Organization would target nuclear threat

By Pat Murphy
Times-News correspondent

Sunday, December 03, 2000

SUN VALLEY -- Billionaire media mogul Ted Turner is in the process of forming another nonprofit activist organization to tackle major international issues -- this time, threats from nuclear weapons, nuclear waste and black market nuclear missiles.

The new group, Nuclear Threat Initiative, will open for business in January or February, according to former Democratic U.S. Sen. Timothy Wirth, of Colorado, who now heads up Turner's Washington-based United National Foundation and who revealed Turner's plans Saturday at an environmental conference in Sun Valley where he was a major speaker.

Joining the group as its operating head, Wirth said, will be former U.S. Sen. Sam Nunn, of Georgia, who this week removed himself from consideration as defense secretary in the administration of George W. Bush, if Bush becomes president.

The United Nations Foundation, funded by $1 billion from Turner in Times-Warner stock, was created in 1997 to assist worldwide United Nations programs, especially those involving the environment, children, and population control and family planning.

Wirth said that the new Turner group would target an array of nuclear issues. He said one of them, the "hair-trigger alert" on which thousands of U.S. and Russian missiles are maintained in a Cold War status, continues to pose the major threat to the world. He said Nuclear Threat Initiative would campaign to not only end the war-stance alerts but reduce the number of missiles.

"(George W.) Bush is ahead of Al Gore on this one," Wirth said, alluding to Bush's campaign pledge to reduce the number of U.S. missiles, and instead divert funds to a "Star Wars" anti-missile defense system.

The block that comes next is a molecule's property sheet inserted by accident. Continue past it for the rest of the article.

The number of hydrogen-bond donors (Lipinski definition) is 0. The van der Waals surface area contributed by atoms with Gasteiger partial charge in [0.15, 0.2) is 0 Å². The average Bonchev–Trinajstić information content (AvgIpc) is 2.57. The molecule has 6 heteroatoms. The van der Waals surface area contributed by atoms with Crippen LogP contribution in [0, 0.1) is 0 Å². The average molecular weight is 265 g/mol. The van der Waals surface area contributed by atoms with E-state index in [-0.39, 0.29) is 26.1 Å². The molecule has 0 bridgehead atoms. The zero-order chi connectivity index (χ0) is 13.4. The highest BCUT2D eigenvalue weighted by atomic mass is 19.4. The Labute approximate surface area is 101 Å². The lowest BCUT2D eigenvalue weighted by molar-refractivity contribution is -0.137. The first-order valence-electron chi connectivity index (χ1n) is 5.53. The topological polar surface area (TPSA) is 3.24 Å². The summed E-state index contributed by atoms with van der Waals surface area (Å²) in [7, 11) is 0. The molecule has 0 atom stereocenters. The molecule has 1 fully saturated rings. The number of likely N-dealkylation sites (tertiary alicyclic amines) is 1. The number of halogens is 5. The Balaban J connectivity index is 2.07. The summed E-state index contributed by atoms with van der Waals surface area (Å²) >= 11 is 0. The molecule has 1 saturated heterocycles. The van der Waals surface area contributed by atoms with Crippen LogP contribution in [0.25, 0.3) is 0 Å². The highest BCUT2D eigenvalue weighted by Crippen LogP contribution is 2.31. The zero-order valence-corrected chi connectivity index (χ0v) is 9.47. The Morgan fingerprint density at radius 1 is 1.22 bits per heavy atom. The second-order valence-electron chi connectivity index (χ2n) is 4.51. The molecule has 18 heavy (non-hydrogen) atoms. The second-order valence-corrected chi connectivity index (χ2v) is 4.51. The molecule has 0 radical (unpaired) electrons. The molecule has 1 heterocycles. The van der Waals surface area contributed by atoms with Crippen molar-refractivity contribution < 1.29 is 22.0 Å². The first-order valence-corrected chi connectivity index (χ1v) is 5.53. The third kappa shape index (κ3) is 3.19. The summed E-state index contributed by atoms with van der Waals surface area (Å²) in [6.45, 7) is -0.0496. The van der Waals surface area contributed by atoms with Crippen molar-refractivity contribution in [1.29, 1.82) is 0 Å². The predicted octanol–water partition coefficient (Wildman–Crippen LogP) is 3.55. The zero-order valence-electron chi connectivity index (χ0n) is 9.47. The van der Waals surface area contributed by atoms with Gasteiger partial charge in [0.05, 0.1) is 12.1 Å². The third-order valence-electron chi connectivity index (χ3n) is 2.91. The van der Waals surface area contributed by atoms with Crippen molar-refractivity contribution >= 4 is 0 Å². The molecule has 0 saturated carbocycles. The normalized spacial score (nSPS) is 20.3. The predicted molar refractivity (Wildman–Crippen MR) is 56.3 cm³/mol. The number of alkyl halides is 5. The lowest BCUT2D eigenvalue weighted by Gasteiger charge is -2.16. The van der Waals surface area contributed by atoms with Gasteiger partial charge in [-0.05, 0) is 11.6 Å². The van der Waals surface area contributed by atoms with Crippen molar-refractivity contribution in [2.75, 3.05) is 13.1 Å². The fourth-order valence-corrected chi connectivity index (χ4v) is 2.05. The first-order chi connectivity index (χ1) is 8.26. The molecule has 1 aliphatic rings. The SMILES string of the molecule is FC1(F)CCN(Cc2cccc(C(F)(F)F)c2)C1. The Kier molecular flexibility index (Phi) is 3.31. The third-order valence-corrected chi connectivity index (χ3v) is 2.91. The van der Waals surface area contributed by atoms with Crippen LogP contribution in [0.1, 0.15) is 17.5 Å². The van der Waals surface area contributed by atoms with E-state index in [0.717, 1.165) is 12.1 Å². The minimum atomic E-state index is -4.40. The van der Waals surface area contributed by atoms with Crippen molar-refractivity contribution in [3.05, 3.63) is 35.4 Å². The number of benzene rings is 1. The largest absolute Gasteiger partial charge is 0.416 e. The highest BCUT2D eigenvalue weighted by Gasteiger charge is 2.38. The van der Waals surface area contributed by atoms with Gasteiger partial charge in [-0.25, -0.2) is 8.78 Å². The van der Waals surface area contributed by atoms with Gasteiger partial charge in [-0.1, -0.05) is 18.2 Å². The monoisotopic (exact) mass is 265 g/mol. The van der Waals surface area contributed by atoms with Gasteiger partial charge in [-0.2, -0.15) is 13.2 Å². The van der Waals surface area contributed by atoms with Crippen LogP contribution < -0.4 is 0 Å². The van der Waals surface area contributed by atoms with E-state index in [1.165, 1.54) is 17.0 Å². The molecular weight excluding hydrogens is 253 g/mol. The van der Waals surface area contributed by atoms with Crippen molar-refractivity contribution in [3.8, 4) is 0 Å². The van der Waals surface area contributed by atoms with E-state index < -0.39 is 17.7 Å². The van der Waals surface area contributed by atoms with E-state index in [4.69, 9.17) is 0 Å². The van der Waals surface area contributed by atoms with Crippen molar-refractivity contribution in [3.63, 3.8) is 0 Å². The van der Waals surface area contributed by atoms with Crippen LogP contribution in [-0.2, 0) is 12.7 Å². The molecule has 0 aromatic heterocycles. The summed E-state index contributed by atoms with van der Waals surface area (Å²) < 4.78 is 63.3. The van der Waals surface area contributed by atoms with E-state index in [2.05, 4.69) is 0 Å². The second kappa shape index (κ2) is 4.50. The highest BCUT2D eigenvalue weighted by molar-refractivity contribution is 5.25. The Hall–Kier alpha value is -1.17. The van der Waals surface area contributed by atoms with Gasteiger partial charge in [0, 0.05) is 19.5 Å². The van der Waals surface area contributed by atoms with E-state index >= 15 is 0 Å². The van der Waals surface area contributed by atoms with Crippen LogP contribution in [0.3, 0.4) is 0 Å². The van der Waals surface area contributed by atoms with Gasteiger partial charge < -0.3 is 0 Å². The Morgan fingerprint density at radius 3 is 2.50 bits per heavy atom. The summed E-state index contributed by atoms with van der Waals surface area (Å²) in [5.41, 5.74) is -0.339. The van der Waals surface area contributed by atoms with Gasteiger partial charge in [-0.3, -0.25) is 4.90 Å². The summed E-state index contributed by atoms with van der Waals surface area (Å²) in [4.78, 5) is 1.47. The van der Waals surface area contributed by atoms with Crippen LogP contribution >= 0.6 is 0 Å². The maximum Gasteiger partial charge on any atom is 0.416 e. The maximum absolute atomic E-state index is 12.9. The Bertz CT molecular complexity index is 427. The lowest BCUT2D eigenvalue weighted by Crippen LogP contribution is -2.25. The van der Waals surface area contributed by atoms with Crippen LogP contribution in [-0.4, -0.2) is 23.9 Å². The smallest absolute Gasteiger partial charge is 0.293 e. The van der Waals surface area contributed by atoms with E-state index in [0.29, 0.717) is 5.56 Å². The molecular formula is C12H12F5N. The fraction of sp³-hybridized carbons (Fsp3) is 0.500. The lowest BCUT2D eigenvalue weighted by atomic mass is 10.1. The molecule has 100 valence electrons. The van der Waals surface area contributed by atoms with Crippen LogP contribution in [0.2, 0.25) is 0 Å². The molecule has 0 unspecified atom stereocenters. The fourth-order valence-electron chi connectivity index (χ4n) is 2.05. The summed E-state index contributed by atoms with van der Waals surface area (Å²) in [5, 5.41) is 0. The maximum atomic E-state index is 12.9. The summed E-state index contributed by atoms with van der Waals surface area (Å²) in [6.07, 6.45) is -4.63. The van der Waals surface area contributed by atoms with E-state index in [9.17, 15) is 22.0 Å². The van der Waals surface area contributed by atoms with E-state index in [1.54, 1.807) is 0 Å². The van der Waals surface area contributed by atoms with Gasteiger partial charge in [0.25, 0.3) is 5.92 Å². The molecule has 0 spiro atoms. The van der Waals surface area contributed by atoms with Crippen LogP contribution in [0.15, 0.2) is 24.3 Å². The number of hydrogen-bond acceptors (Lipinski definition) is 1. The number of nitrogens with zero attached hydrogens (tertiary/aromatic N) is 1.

As head of the new Turner anti-nuclear group, Sen. Nunn would bring special credentials for the job. When in the U.S. Senate, Nunn was chairman of the Armed Services Committee, dealing with military issues that included nuclear weaponry.

Wirth said that in addition to nuclear weapons, the new Turner organization would focus on nuclear waste disposal and storage, alternative careers for nuclear scientists who would be displaced by disarmament, the potential for black market trafficking in nuclear weapons from Russia to rogue nations, and nuclear tensions between Pakistan and India.

Wirth asserted that most Americans assume wrongly that the Cold War is over. He said 20,000 nuclear missiles still are active in the world, with about 5,000 of them intercontinental weapons.

He said the "high priests" of nuclear weapons -- military officials and politicians in the West and the East -- are reluctant to give up their power and their arsenals.

Times-News correspondent Pat Murphy can be reached in Ketchum at 726-6423.